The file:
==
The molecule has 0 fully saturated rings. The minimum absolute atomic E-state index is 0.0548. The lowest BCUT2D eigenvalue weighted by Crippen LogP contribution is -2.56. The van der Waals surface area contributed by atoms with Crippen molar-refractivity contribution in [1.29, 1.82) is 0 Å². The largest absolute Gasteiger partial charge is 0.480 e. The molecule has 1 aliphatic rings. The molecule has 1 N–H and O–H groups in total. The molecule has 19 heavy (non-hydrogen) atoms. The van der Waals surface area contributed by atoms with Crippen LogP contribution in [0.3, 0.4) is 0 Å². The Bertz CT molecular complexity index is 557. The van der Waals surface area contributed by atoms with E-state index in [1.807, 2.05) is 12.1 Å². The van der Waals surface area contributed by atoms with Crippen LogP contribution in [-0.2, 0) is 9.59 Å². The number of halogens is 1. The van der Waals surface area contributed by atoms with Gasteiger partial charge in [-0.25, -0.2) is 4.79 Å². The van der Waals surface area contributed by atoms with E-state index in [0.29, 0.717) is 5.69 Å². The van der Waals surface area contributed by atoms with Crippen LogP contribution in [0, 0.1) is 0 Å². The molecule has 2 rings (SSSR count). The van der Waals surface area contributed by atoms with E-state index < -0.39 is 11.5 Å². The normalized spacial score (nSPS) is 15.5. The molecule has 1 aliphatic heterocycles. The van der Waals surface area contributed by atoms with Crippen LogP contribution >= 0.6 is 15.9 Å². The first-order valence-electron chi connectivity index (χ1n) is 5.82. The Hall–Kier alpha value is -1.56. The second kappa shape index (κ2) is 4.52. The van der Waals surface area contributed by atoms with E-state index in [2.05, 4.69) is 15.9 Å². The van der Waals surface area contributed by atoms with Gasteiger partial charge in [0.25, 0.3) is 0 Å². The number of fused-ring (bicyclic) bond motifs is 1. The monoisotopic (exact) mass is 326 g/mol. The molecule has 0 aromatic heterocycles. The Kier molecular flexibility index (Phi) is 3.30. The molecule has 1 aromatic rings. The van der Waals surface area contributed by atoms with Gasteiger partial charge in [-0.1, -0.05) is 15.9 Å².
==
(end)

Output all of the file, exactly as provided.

The molecule has 0 fully saturated rings. The minimum absolute atomic E-state index is 0.0548. The lowest BCUT2D eigenvalue weighted by Crippen LogP contribution is -2.56. The van der Waals surface area contributed by atoms with Crippen molar-refractivity contribution in [1.29, 1.82) is 0 Å². The largest absolute Gasteiger partial charge is 0.480 e. The molecule has 1 aliphatic rings. The molecule has 1 N–H and O–H groups in total. The molecule has 19 heavy (non-hydrogen) atoms. The van der Waals surface area contributed by atoms with Crippen LogP contribution in [0.3, 0.4) is 0 Å². The Bertz CT molecular complexity index is 557. The van der Waals surface area contributed by atoms with E-state index in [1.807, 2.05) is 12.1 Å². The van der Waals surface area contributed by atoms with Crippen LogP contribution in [-0.2, 0) is 9.59 Å². The number of halogens is 1. The van der Waals surface area contributed by atoms with Gasteiger partial charge in [-0.25, -0.2) is 4.79 Å². The van der Waals surface area contributed by atoms with E-state index in [0.29, 0.717) is 5.69 Å². The van der Waals surface area contributed by atoms with Crippen LogP contribution in [0, 0.1) is 0 Å². The molecule has 2 rings (SSSR count). The van der Waals surface area contributed by atoms with E-state index < -0.39 is 11.5 Å². The normalized spacial score (nSPS) is 15.5. The molecule has 1 aliphatic heterocycles. The van der Waals surface area contributed by atoms with Crippen LogP contribution >= 0.6 is 15.9 Å². The first-order valence-electron chi connectivity index (χ1n) is 5.82. The Hall–Kier alpha value is -1.56. The second kappa shape index (κ2) is 4.52. The van der Waals surface area contributed by atoms with E-state index in [2.05, 4.69) is 15.9 Å². The van der Waals surface area contributed by atoms with Gasteiger partial charge in [0.25, 0.3) is 0 Å². The number of fused-ring (bicyclic) bond motifs is 1. The monoisotopic (exact) mass is 326 g/mol. The molecule has 0 aromatic heterocycles. The Kier molecular flexibility index (Phi) is 3.30. The molecule has 1 aromatic rings. The van der Waals surface area contributed by atoms with Gasteiger partial charge in [-0.1, -0.05) is 15.9 Å².